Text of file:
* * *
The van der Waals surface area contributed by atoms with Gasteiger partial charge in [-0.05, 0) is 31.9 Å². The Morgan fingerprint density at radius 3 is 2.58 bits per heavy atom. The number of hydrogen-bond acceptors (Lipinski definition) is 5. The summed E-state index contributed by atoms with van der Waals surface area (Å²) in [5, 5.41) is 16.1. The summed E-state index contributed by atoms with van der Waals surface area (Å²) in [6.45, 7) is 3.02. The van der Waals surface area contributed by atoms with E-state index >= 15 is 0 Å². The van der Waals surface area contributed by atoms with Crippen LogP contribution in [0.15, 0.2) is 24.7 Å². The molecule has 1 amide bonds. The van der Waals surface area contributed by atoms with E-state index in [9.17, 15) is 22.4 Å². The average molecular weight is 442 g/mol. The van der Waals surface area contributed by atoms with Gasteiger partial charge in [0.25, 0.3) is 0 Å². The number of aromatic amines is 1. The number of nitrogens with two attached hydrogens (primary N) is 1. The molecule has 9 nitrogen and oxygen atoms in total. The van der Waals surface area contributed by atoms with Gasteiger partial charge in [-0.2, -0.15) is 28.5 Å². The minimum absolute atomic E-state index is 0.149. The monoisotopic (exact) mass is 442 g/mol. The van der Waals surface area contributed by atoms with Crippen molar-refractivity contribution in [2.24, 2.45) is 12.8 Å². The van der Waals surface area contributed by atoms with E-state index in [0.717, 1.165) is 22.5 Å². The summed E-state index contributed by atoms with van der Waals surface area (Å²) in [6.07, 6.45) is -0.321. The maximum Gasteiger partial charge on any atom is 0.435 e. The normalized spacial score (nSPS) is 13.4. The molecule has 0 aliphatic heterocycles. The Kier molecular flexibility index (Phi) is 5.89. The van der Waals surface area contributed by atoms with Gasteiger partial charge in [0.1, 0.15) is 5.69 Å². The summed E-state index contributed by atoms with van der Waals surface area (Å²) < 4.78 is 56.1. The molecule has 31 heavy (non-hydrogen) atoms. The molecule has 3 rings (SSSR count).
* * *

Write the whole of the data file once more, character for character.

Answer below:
The van der Waals surface area contributed by atoms with Gasteiger partial charge in [-0.05, 0) is 31.9 Å². The Morgan fingerprint density at radius 3 is 2.58 bits per heavy atom. The number of hydrogen-bond acceptors (Lipinski definition) is 5. The summed E-state index contributed by atoms with van der Waals surface area (Å²) in [5, 5.41) is 16.1. The summed E-state index contributed by atoms with van der Waals surface area (Å²) in [6.45, 7) is 3.02. The van der Waals surface area contributed by atoms with E-state index >= 15 is 0 Å². The van der Waals surface area contributed by atoms with Crippen LogP contribution in [0.15, 0.2) is 24.7 Å². The molecule has 1 amide bonds. The van der Waals surface area contributed by atoms with E-state index in [9.17, 15) is 22.4 Å². The average molecular weight is 442 g/mol. The van der Waals surface area contributed by atoms with Gasteiger partial charge in [0.25, 0.3) is 0 Å². The number of aromatic amines is 1. The number of nitrogens with two attached hydrogens (primary N) is 1. The molecule has 9 nitrogen and oxygen atoms in total. The van der Waals surface area contributed by atoms with Gasteiger partial charge in [-0.2, -0.15) is 28.5 Å². The minimum absolute atomic E-state index is 0.149. The monoisotopic (exact) mass is 442 g/mol. The van der Waals surface area contributed by atoms with Crippen molar-refractivity contribution in [2.24, 2.45) is 12.8 Å². The van der Waals surface area contributed by atoms with E-state index in [0.717, 1.165) is 22.5 Å². The summed E-state index contributed by atoms with van der Waals surface area (Å²) in [6.07, 6.45) is -0.321. The maximum Gasteiger partial charge on any atom is 0.435 e. The normalized spacial score (nSPS) is 13.4. The molecule has 0 aliphatic heterocycles. The Kier molecular flexibility index (Phi) is 5.89. The van der Waals surface area contributed by atoms with Gasteiger partial charge in [0.1, 0.15) is 5.69 Å². The summed E-state index contributed by atoms with van der Waals surface area (Å²) < 4.78 is 56.1. The molecule has 31 heavy (non-hydrogen) atoms. The molecule has 3 rings (SSSR count).